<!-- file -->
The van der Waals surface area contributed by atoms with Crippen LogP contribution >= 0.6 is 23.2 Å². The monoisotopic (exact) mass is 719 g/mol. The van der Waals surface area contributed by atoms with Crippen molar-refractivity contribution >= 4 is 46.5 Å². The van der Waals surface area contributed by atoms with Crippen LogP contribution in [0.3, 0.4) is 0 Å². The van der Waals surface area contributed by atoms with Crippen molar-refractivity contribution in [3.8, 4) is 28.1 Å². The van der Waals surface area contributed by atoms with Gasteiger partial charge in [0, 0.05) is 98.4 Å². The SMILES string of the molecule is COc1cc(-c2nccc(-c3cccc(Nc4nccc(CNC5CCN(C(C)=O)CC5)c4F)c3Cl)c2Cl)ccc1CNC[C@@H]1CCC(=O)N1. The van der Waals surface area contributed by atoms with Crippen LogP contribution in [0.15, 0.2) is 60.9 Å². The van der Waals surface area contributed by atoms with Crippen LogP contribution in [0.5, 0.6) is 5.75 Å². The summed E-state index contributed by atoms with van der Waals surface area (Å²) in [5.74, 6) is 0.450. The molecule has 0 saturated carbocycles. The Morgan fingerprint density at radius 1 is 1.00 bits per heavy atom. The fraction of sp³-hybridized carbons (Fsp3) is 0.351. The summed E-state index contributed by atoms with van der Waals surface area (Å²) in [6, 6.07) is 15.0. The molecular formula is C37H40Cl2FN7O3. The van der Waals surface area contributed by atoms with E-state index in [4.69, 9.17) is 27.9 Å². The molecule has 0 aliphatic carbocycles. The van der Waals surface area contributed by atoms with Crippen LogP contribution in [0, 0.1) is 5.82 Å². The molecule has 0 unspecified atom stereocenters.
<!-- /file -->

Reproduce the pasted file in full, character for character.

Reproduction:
The van der Waals surface area contributed by atoms with Crippen LogP contribution >= 0.6 is 23.2 Å². The monoisotopic (exact) mass is 719 g/mol. The van der Waals surface area contributed by atoms with Crippen molar-refractivity contribution >= 4 is 46.5 Å². The van der Waals surface area contributed by atoms with Crippen LogP contribution in [0.3, 0.4) is 0 Å². The van der Waals surface area contributed by atoms with Crippen molar-refractivity contribution in [3.8, 4) is 28.1 Å². The van der Waals surface area contributed by atoms with Gasteiger partial charge in [0, 0.05) is 98.4 Å². The SMILES string of the molecule is COc1cc(-c2nccc(-c3cccc(Nc4nccc(CNC5CCN(C(C)=O)CC5)c4F)c3Cl)c2Cl)ccc1CNC[C@@H]1CCC(=O)N1. The van der Waals surface area contributed by atoms with Crippen LogP contribution in [0.15, 0.2) is 60.9 Å². The van der Waals surface area contributed by atoms with Crippen LogP contribution in [0.5, 0.6) is 5.75 Å². The summed E-state index contributed by atoms with van der Waals surface area (Å²) in [5.74, 6) is 0.450. The molecule has 0 saturated carbocycles. The Morgan fingerprint density at radius 1 is 1.00 bits per heavy atom. The fraction of sp³-hybridized carbons (Fsp3) is 0.351. The summed E-state index contributed by atoms with van der Waals surface area (Å²) in [6, 6.07) is 15.0. The molecular formula is C37H40Cl2FN7O3. The van der Waals surface area contributed by atoms with E-state index in [4.69, 9.17) is 27.9 Å². The molecule has 0 aliphatic carbocycles. The van der Waals surface area contributed by atoms with Crippen LogP contribution in [0, 0.1) is 5.82 Å². The molecule has 0 unspecified atom stereocenters.